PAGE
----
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Guillain-Barre syndrome (GBS) is a very rare autoimmune disorder. This means that the immune system of your body attacks the nerve system. The main cause for this syndrome is generally unknown but it can be a consequence of an infection of the lungs or stomach flu. The symptoms are numbness and weakness of legs which quickly spread to the upper parts of the body, including the face. At the end this can lead to complete loss of reflexes and paralysis of the entire body. Guillain-Barre syndrome is extremely severe but fortunately only 0.002 per cent of the population is affected by this disorder.

Guillain-Barre syndrome requires a prompt medical care and the patient must remain in the hospital. There are treatments which the patient can relieve the symptoms, shorten the length of the syndrome and in many cases the patient can recuperate entirely.

The symptoms usually start with numbness of the feet and the legs, and the patient is unable to walk. These symptoms then extend to the arms and upper body and up to the face. Some people have experienced Guillain-Barre syndrome which began in the face. As the disorder develops, it extends to the muscle which then causes the paralyses. The symptoms may also begin as the tingling feeling in the toes or fingers. The other symptoms of GBS can be sharp pain in the back, difficulties with moving the eye and the facial muscles, not being able to chew, swallow or speak, problems with the proper function of the bladder and intestines, trouble with breathing, low blood pressure and extremely slow pulse. In some cases these symptoms can gradually develop and the numbness occurs after three weeks, but there are cases when the condition of the patient deteriorates in a matter of hours.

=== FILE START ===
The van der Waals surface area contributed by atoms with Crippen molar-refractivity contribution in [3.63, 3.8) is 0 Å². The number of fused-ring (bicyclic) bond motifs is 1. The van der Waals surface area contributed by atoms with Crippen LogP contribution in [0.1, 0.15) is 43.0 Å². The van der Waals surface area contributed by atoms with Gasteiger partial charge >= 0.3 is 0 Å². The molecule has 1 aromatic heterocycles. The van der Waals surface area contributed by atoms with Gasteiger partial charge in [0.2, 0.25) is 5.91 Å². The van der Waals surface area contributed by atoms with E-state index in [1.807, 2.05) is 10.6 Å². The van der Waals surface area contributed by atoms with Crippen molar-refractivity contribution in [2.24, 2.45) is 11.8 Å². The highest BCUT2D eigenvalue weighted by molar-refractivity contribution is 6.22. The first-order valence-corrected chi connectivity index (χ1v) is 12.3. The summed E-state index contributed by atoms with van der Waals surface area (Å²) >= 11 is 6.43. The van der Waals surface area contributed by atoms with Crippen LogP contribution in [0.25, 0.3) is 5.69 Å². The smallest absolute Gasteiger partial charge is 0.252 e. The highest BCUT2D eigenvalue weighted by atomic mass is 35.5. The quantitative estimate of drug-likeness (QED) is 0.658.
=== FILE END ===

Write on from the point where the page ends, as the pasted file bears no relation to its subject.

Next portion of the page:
If you are experiencing these symptoms, especially if they are severe and your condition is quickly getting worse, you should seek medical help as soon as possible. Adequate and prompt medical treatment is crucial for the positive results.

The cure for Guillain-Barre syndrome does not exist but people can recover completely with the proper treatment. One of the treatments is the exchange of plasma (plasmapheresis). This means that the doctor will take away some plasma (transparent liquid in the blood) and separate it from the blood cells. The cells are then returned to the body. This makes the blood produce extra plasma to compensate the loss. The other treatment is giving immunoglobulin intravenously to prevent the destructive antibodies to progress.

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